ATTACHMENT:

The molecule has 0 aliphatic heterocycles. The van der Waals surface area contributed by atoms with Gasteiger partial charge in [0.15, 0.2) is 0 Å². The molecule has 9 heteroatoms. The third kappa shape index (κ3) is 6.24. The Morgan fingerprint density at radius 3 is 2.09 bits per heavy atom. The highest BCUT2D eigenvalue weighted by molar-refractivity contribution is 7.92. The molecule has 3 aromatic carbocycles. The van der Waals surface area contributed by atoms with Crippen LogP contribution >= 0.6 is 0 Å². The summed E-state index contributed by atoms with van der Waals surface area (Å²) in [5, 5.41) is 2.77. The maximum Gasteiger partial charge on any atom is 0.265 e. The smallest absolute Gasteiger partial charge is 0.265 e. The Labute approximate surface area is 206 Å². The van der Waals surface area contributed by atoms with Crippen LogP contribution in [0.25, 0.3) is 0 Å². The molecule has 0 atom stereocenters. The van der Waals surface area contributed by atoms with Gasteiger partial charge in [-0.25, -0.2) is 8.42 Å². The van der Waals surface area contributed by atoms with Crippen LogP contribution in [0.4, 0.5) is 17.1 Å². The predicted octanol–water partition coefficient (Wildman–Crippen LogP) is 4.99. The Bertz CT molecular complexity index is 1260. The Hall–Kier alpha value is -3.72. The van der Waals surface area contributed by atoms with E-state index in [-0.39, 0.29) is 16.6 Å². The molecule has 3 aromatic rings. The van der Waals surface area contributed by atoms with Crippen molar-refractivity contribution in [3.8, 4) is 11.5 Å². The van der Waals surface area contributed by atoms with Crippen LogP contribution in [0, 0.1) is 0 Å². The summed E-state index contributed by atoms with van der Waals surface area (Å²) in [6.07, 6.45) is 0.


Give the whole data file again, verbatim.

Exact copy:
The molecule has 0 aliphatic heterocycles. The van der Waals surface area contributed by atoms with Gasteiger partial charge in [0.15, 0.2) is 0 Å². The molecule has 9 heteroatoms. The third kappa shape index (κ3) is 6.24. The Morgan fingerprint density at radius 3 is 2.09 bits per heavy atom. The highest BCUT2D eigenvalue weighted by molar-refractivity contribution is 7.92. The molecule has 3 aromatic carbocycles. The van der Waals surface area contributed by atoms with Crippen LogP contribution >= 0.6 is 0 Å². The summed E-state index contributed by atoms with van der Waals surface area (Å²) in [5, 5.41) is 2.77. The maximum Gasteiger partial charge on any atom is 0.265 e. The smallest absolute Gasteiger partial charge is 0.265 e. The Labute approximate surface area is 206 Å². The van der Waals surface area contributed by atoms with Crippen LogP contribution in [0.25, 0.3) is 0 Å². The molecule has 0 atom stereocenters. The van der Waals surface area contributed by atoms with Gasteiger partial charge in [-0.25, -0.2) is 8.42 Å². The van der Waals surface area contributed by atoms with Crippen LogP contribution in [0.4, 0.5) is 17.1 Å². The predicted octanol–water partition coefficient (Wildman–Crippen LogP) is 4.99. The Bertz CT molecular complexity index is 1260. The Hall–Kier alpha value is -3.72. The van der Waals surface area contributed by atoms with E-state index in [-0.39, 0.29) is 16.6 Å². The molecule has 3 aromatic rings. The van der Waals surface area contributed by atoms with Crippen molar-refractivity contribution in [3.8, 4) is 11.5 Å². The van der Waals surface area contributed by atoms with Crippen LogP contribution in [0, 0.1) is 0 Å². The summed E-state index contributed by atoms with van der Waals surface area (Å²) in [6.07, 6.45) is 0.